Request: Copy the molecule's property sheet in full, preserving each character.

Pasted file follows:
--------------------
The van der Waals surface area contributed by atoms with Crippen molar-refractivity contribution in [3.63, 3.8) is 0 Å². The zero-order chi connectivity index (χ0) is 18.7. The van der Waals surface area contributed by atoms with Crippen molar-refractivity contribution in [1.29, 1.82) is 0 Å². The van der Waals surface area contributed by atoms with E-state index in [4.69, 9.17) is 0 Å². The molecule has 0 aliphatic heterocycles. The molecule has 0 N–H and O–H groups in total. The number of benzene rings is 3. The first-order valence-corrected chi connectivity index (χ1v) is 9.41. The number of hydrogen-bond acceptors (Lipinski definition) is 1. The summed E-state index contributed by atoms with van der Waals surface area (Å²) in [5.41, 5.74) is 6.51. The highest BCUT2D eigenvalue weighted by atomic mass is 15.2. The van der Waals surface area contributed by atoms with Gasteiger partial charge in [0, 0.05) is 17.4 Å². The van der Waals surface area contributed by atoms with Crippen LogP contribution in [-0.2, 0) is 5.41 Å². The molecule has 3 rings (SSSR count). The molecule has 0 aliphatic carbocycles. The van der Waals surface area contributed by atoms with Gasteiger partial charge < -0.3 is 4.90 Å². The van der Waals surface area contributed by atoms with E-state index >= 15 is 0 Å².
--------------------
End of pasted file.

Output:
The van der Waals surface area contributed by atoms with Crippen molar-refractivity contribution in [3.63, 3.8) is 0 Å². The zero-order chi connectivity index (χ0) is 18.7. The van der Waals surface area contributed by atoms with Crippen molar-refractivity contribution in [1.29, 1.82) is 0 Å². The van der Waals surface area contributed by atoms with E-state index in [4.69, 9.17) is 0 Å². The molecule has 0 aliphatic heterocycles. The molecule has 0 N–H and O–H groups in total. The number of benzene rings is 3. The first-order valence-corrected chi connectivity index (χ1v) is 9.41. The number of hydrogen-bond acceptors (Lipinski definition) is 1. The summed E-state index contributed by atoms with van der Waals surface area (Å²) in [5.41, 5.74) is 6.51. The highest BCUT2D eigenvalue weighted by atomic mass is 15.2. The van der Waals surface area contributed by atoms with Gasteiger partial charge in [0, 0.05) is 17.4 Å². The van der Waals surface area contributed by atoms with Crippen LogP contribution in [-0.2, 0) is 5.41 Å². The molecule has 3 rings (SSSR count). The molecule has 0 aliphatic carbocycles. The van der Waals surface area contributed by atoms with Gasteiger partial charge < -0.3 is 4.90 Å². The van der Waals surface area contributed by atoms with E-state index >= 15 is 0 Å².